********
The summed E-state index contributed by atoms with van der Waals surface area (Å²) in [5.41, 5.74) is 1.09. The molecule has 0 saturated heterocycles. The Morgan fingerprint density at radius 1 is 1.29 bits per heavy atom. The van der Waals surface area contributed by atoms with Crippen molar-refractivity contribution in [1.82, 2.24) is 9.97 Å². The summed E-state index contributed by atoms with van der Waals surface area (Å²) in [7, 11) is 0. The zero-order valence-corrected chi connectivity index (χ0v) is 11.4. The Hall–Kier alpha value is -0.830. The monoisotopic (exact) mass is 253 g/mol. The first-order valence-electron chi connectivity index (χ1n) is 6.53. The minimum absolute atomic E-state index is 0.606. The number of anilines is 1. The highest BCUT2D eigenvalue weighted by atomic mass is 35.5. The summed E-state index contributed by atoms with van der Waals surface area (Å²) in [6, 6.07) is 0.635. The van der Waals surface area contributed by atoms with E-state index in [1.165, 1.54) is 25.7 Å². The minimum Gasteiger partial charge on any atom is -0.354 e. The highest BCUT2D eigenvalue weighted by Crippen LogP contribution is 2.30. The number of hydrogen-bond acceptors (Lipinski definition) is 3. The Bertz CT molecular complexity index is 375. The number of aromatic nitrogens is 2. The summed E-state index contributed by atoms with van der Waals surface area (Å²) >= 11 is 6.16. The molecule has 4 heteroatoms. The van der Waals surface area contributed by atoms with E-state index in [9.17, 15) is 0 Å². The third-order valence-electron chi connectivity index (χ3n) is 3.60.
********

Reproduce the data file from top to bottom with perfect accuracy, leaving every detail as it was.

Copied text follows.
The summed E-state index contributed by atoms with van der Waals surface area (Å²) in [5.41, 5.74) is 1.09. The molecule has 0 saturated heterocycles. The Morgan fingerprint density at radius 1 is 1.29 bits per heavy atom. The van der Waals surface area contributed by atoms with Crippen molar-refractivity contribution in [1.82, 2.24) is 9.97 Å². The summed E-state index contributed by atoms with van der Waals surface area (Å²) in [7, 11) is 0. The zero-order valence-corrected chi connectivity index (χ0v) is 11.4. The Hall–Kier alpha value is -0.830. The monoisotopic (exact) mass is 253 g/mol. The first-order valence-electron chi connectivity index (χ1n) is 6.53. The minimum absolute atomic E-state index is 0.606. The number of anilines is 1. The highest BCUT2D eigenvalue weighted by atomic mass is 35.5. The summed E-state index contributed by atoms with van der Waals surface area (Å²) in [6, 6.07) is 0.635. The van der Waals surface area contributed by atoms with E-state index in [1.165, 1.54) is 25.7 Å². The minimum Gasteiger partial charge on any atom is -0.354 e. The highest BCUT2D eigenvalue weighted by Crippen LogP contribution is 2.30. The number of hydrogen-bond acceptors (Lipinski definition) is 3. The Bertz CT molecular complexity index is 375. The number of aromatic nitrogens is 2. The summed E-state index contributed by atoms with van der Waals surface area (Å²) >= 11 is 6.16. The molecule has 4 heteroatoms. The van der Waals surface area contributed by atoms with E-state index in [9.17, 15) is 0 Å². The third-order valence-electron chi connectivity index (χ3n) is 3.60.